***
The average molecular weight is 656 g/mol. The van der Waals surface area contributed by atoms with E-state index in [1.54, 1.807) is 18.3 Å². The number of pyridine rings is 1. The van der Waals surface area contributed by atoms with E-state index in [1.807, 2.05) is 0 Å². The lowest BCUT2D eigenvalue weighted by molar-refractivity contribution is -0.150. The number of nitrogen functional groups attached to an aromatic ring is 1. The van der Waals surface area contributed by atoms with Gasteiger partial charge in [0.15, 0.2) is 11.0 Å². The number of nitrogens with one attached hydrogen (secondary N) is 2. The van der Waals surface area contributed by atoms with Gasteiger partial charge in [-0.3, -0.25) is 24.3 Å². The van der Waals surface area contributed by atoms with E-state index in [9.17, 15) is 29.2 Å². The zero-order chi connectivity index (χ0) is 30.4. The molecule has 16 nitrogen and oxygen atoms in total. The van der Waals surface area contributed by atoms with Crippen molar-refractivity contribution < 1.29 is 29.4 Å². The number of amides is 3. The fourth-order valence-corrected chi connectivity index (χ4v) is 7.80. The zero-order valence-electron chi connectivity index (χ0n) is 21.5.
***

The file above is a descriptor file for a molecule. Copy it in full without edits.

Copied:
The average molecular weight is 656 g/mol. The van der Waals surface area contributed by atoms with E-state index in [1.54, 1.807) is 18.3 Å². The number of pyridine rings is 1. The van der Waals surface area contributed by atoms with E-state index in [1.807, 2.05) is 0 Å². The lowest BCUT2D eigenvalue weighted by molar-refractivity contribution is -0.150. The number of nitrogen functional groups attached to an aromatic ring is 1. The van der Waals surface area contributed by atoms with Gasteiger partial charge in [0.15, 0.2) is 11.0 Å². The number of nitrogens with one attached hydrogen (secondary N) is 2. The van der Waals surface area contributed by atoms with Gasteiger partial charge in [-0.3, -0.25) is 24.3 Å². The van der Waals surface area contributed by atoms with E-state index in [9.17, 15) is 29.2 Å². The zero-order chi connectivity index (χ0) is 30.4. The molecule has 16 nitrogen and oxygen atoms in total. The van der Waals surface area contributed by atoms with Crippen molar-refractivity contribution < 1.29 is 29.4 Å². The number of amides is 3. The fourth-order valence-corrected chi connectivity index (χ4v) is 7.80. The zero-order valence-electron chi connectivity index (χ0n) is 21.5.